The following declaration means that there is an external DTD on which this document depends. See the next subsection for the DTD that this negative standalone value implies.

<?xml version="1.0" standalone="no" ?>

On the other hand, if your XML document has no associated DTD, the correct XML declaration is:

<?xml version="1.0" standalone="yes" ?>

The XML 1.0 Recommendation states: "If there are external markup declarations but there is no standalone document declaration, the value 'no' is assumed."

The optional encoding part of the declaration tells the XML processor (parser) how to interpret the bytes based on a particular character set. The default encoding is UTF-8, which is one of seven character-encoding schemes used by the Unicode standard, also used as the default for Java. In UTF-8, one byte is used to represent the most common characters and three bytes are used for the less common special characters. UTF-8 is an efficient form of Unicode for ASCII-based documents. In fact, UTF-8 is a superset of ASCII.3

<?xml version="1.0" encoding="UTF-8" ?>

For Asian languages, however, an encoding of UTF-16 is more appropriate because two bytes are required for each character. It is also possible to specify an ISO character encoding, such as in the following example, which refers to ASCII plus Greek characters. Note, however, that some XML processors may not handle ISO character sets correctly since the specification requires only that they handle UTF-8 and UTF-16.

<?xml version="1.0" encoding="ISO-8859-7" ?>

Both the standalone and encoding information may be supplied:

<?xml version="1.0" standalone="no" encoding="UTF-8" ?>

Is the next example valid?

<?xml version="1.0" encoding='UTF-8' standalone='no'?>

Yes, it is. The order of attributes does not matter. Single and double quotes can be used interchangeably, provided they are of matching kind around any particular attribute value. (Although there is no good reason in this example to use double quotes for version and single quotes for the other, you may need to do so if the attribute value already contains the kind of quotes you prefer.) Finally, the lack of a blank space between 'no' and ?> is not a problem.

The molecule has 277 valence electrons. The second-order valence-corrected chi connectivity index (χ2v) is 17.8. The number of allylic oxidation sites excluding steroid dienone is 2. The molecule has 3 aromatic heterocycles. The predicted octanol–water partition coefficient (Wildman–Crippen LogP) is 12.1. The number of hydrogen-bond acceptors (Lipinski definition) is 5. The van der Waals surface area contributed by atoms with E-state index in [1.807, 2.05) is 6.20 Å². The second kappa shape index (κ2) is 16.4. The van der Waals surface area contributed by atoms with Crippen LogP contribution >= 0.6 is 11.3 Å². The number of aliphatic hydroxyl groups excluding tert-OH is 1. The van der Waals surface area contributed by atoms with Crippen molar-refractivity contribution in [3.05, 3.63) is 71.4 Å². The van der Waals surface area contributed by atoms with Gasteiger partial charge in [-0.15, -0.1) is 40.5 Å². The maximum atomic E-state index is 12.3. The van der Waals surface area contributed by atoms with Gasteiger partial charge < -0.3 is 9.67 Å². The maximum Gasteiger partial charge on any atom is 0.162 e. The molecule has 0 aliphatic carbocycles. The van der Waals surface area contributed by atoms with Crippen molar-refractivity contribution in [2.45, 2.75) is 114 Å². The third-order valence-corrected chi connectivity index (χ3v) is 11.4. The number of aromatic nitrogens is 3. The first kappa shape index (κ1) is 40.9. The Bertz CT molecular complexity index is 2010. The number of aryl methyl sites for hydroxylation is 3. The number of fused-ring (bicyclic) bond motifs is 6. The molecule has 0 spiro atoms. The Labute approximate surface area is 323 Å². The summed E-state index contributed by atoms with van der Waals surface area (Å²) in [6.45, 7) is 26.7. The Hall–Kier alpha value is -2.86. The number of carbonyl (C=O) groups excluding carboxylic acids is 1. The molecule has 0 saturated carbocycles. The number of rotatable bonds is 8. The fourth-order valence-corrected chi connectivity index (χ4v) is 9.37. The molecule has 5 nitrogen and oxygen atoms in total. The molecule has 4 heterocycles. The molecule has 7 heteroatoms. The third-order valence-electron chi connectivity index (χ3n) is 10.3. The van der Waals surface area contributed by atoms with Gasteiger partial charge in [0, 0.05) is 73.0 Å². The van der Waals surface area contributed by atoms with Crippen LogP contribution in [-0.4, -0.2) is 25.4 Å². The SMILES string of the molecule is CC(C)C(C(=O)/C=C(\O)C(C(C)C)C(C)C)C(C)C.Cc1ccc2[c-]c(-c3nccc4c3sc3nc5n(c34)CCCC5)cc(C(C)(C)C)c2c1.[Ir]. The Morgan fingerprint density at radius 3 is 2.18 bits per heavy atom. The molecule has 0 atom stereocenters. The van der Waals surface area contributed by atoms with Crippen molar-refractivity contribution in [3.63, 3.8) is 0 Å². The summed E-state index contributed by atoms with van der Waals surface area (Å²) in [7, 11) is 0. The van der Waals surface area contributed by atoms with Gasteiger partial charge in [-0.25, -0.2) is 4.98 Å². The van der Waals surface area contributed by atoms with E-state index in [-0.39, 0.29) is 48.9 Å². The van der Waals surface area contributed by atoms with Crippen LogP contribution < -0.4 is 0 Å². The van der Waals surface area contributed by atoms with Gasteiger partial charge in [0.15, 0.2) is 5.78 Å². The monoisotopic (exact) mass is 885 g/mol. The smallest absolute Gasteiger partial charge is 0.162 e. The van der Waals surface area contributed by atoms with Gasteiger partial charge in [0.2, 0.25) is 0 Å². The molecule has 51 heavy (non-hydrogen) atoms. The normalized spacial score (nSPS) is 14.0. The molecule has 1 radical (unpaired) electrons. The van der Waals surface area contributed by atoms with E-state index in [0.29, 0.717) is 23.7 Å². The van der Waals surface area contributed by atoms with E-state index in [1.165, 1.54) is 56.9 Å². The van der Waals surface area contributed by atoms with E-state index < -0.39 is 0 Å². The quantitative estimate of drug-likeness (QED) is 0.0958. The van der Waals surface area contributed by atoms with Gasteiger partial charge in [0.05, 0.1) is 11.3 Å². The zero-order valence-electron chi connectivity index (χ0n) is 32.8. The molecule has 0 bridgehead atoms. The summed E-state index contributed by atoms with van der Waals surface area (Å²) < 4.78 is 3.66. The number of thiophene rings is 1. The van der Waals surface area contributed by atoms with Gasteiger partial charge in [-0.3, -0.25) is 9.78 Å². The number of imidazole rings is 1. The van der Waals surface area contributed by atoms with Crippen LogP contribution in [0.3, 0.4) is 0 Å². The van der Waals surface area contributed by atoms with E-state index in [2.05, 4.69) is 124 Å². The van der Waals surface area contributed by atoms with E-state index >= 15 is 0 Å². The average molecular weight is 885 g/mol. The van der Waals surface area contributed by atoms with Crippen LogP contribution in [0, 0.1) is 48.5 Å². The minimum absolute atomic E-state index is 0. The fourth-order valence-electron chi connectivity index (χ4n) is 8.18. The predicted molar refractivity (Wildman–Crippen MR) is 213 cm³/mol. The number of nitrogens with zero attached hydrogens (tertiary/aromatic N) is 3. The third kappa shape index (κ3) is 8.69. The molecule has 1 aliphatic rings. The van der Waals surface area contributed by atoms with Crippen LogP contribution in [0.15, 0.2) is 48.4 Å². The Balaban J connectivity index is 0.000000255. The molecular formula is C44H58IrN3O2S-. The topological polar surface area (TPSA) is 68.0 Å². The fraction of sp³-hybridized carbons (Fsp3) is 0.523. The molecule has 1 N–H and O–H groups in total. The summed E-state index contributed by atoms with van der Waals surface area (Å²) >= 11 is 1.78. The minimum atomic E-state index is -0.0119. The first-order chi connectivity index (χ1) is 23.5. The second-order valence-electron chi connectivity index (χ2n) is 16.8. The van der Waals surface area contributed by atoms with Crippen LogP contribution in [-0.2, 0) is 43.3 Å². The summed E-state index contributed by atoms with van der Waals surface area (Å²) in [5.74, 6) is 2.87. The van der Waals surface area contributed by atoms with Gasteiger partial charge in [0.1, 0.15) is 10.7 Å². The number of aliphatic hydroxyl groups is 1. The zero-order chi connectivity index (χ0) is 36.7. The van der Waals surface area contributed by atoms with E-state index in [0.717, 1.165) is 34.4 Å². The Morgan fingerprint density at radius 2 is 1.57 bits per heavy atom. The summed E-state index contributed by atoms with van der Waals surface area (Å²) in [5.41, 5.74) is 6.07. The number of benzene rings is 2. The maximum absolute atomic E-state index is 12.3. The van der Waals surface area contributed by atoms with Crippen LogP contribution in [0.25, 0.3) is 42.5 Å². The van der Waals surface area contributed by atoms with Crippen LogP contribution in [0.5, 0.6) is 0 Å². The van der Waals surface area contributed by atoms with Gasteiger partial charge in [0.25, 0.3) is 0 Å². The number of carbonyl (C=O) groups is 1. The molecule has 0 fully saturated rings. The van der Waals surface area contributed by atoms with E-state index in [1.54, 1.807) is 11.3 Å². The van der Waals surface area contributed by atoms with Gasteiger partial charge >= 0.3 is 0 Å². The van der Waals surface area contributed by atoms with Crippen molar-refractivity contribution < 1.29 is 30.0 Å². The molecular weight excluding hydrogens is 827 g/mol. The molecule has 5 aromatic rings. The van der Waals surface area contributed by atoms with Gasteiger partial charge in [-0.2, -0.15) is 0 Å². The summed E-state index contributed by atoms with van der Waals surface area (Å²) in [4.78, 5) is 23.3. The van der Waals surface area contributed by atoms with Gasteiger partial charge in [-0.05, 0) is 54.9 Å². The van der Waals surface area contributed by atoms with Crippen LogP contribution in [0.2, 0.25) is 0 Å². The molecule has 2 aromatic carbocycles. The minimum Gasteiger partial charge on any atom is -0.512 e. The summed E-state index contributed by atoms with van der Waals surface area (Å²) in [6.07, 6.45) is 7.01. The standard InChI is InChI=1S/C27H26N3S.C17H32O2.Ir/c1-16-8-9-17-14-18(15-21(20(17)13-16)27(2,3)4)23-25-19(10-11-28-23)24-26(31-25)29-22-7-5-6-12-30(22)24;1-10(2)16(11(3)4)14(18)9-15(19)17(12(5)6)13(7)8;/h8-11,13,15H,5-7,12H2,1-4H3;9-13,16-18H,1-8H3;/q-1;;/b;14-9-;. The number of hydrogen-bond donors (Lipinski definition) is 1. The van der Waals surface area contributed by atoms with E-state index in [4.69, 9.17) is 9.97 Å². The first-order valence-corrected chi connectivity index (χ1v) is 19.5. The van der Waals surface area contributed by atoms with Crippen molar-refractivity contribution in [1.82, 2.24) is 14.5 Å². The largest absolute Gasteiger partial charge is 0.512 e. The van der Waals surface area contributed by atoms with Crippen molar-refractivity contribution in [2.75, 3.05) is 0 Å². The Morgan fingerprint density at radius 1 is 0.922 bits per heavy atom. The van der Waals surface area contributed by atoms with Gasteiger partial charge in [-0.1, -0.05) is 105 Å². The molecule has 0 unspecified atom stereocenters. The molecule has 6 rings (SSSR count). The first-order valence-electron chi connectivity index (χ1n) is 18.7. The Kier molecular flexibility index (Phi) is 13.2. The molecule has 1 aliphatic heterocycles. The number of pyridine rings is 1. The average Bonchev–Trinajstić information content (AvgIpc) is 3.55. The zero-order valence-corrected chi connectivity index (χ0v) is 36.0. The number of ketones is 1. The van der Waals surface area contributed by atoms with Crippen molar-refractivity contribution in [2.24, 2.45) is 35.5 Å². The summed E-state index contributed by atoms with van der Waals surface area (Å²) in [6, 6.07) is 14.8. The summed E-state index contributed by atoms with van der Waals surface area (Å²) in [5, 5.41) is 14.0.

Neither of the following XML declarations is valid.

<?XML VERSION="1.0" STANDALONE="no"?>
<?xml version="1.0" standalone="No"?>

The first is invalid because these particular attribute names must be lowercase, as must "xml". The problem with the second declaration is that the value of the standalone attribute must be literally "yes" or "no", not "No". (Do I dare call this a "no No"?)

Document Type Declaration

The document type declaration follows the XML declaration. The purpose of this declaration is to announce the root element (sometimes called the document element) and to provide the location of the DTD.4 The general syntax is:

<!DOCTYPE RootElement (SYSTEM | PUBLIC)
     ExternalDeclarations? [InternalDeclarations]? >

where <!DOCTYPE is a literal string, RootElement is whatever you name the outermost element of your hierarchy, followed by either the literal keyword SYSTEM or PUBLIC. The optional ExternalDeclarations portion is typically the relative path or URL to the DTD that describes your document type. (It is really only optional if the entire DTD appears as an InternalDeclaration, which is neither likely nor desirable.) If there are InternalDeclarations, they must be enclosed in square brackets. In general, you'll encounter far more cases with ExternalDeclarations than InternalDeclarations, so let's ignore the latter for now. They constitute the internal subset, which is described in chapter 4.